New docu-film presents our technology-dependent world and its consequences

Facebook, Twitter, Instagram, Youtube, Google, LinkedIn, TikTok, Snapchat, and yes, even Pinterest (sorry, crafty moms and wanna-be wedding planners). These social media platforms are being dragged kicking and screaming into the limelight in Netflix’s new documentary drama, The Social Dilemma. A ninety-minute docu-film that combines fictionalized narrative with crisp paced confessional interviews and occasional messy and hyperbolic political conclusions, The Social Dilemma demands our attention. 

That social media is addictive or creepy isn’t much of a revelation. We accept that Facebook hoards our data, that Instagram is designed to encourage an infinite scroll, and that push notifications are created to capture our constant attention. We grimace at our weekly Screen Time Reports and then continue to spend hours a day on our phones. The Social Dilemma breaks through this apathy to sound the alarm that new technological paradigms are manipulating, addicting, and even buying and selling the users for whom they claim to exist. 

Packed with reformed executives, designers, and even founders of today’s most popular social channels, The Social Dilemma speaks with an authoritative voice about the ways in which we are allowing big-tech to commandeer and destroy our world. These “Prodigal Tech Bros,” as one author put it, have defected from their lucrative Silicon Valley jobs; they’re Dr. Frankenstein fleeing the lab to warn us of the Monster they have created. In on-camera interviews, they laugh nervously, eyes darting across the room as if they are worried that Facebook is watching (which they probably are, as the docu-film would tell you). 

Tristan Harris, a former Google employee known as “the closest thing Silicon Valley has to a conscience,” is the center of attention as he details his rise and exit from the search engine monolith and the consequences he now sees unfolding from the technology he helped to design. “It really is this kind of prison experiment,” he says, “where we’re just, you know, roping people into the matrix and we’re just harvesting all this money and data from all their activity.” 

This prison experiment is hyperbolically demonstrated in the film’s second narrative: a fictionalized model of the algorithm which co-opts and controls a teenage boy. While overdone — three men stand inside the super computer, scheming and monitoring every post; the boy is presented as three Instagram swipes away from far-right political rallies — the dramatization ups the stakes of what might otherwise be a simple airing of grievances for techies turned to the good side.  

But as our teen attempts (and fails) to break from his technology, executives, presidents, and professors tell us of the consequences of our own addictions. Social media, we’re informed, is not a product that we buy or that the companies sell. As Shoshana Zuboff, author of The Age of Surveillance Capitalism, details the markets that have been created: “It’s a marketplace that trades exclusively in human futures.” Companies sell to advertisers, who purchase us: “it’s the gradual, slight, imperceptible change in your own behavior and perception that is the product.”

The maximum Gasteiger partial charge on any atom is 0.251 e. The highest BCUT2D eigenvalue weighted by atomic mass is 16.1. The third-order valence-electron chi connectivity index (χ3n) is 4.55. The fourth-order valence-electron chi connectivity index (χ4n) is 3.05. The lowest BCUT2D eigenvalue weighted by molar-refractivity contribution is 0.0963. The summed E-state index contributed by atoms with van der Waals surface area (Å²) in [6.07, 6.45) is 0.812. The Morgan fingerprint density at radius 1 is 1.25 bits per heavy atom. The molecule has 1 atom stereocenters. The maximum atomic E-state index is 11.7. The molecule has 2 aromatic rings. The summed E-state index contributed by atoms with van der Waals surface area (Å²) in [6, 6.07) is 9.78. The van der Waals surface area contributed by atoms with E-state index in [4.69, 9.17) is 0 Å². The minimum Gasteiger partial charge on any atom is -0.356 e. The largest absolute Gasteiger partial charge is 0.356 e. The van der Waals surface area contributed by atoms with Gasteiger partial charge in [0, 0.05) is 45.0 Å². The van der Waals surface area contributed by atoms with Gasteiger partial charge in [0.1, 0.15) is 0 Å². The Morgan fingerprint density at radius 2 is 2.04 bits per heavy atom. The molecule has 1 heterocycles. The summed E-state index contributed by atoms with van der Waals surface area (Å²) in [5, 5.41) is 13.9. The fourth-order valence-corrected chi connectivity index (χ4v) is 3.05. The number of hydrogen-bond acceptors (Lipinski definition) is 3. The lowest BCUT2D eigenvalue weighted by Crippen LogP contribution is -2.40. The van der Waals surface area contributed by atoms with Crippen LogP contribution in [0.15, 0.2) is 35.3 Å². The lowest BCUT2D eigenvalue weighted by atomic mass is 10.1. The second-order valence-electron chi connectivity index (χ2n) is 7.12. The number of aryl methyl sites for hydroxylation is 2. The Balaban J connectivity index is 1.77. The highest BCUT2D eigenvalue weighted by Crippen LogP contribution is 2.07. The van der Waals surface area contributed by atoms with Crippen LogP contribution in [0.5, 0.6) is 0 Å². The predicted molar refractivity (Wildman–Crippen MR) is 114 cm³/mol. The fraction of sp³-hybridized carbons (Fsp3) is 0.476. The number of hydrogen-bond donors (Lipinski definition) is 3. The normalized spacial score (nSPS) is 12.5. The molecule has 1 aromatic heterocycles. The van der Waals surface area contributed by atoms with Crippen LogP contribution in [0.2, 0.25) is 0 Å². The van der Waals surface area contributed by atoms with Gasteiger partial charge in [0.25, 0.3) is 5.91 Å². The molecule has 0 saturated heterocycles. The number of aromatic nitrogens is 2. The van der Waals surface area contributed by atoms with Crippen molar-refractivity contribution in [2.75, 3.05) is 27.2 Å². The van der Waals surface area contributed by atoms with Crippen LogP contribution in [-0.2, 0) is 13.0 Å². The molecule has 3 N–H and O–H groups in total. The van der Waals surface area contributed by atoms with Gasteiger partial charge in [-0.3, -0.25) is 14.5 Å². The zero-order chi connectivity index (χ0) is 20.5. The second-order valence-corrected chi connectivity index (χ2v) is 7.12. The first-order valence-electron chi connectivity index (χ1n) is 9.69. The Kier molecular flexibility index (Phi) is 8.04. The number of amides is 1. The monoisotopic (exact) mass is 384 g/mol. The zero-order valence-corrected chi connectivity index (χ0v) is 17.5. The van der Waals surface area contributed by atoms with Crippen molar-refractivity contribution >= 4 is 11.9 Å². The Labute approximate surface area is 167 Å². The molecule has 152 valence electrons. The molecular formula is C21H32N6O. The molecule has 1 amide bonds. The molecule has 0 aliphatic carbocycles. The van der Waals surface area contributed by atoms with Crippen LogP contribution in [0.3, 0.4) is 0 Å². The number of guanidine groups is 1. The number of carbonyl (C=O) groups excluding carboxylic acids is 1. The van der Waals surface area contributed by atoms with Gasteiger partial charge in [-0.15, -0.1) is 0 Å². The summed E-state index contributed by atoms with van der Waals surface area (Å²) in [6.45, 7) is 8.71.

It’s a chilling claim, but an effective one. Companies monetize when they capture our lives: when they can effectively predict and sell our behavior to the highest bidder. As Sandy Parakilas, a former Facebook employee, puts it: “all of this data that we’re just pouring out all the time is being fed into these systems that have almost no human supervision and that are making better and better predictions about what we’re going to do and who we are.

Must we accept this reality? What are the consequences of doing so? Who is responsible for creating this choice? You cannot watch this film and avoid those questions. As one critic put it, somewhat crudely, director Jeff Orlowski is out to “bring compelling new insight to a familiar topic while also scaring the absolute shit out of you.” 

In his 2017 Encyclical Laudato Si’ Pope Francis writes of the new technological paradigms that are  affecting how we dwell in and relate to the created world: “The technological paradigm has become so dominant that it would be difficult to do without its resources and even more difficult to utilize them without being dominated by their internal logic.” 

The Social Dilemma emphatically agrees. 

The Pope continues: “It has become countercultural to choose a lifestyle whose goals are even partly independent of technology, of its costs and its power to globalize and make us all the same.” 

Again, The Social Dilemma presents technology that has pervaded all that we have and all that we are, making even the thought of a life divorced from it appear absurd.

“Technology,” Francis says, “tends to absorb everything into its ironclad logic, and those who are surrounded with technology ‘know full well that it moves forward in the final analysis neither for profit nor for the well-being of the human race’, that ‘in the most radical sense of the term power is its motive – a lordship over all’.”

The Social Dilemma could be considered a demonstration of many of Pope Francis’ concerns in Laudato Si’ and in his most recent encyclical, Fratelli Tutti. While the documentary loses its focus as it attempts to analyze political polarization and climate change, the cost of our technology is indisputably laid bare. “Nothing vast enters the life of mortals without a curse,” a title card quips at the beginning of the film. Are we willing to accept it?

Maggie Garnett is a junior studying theology. After watching The Social Dilemma twice to write this review, she’s best reached via carrier pigeon or paper airplane. She’s not on social media, but you can follow her in real life (though that might be a little creepy), or find her at the email she can’t get rid of yet: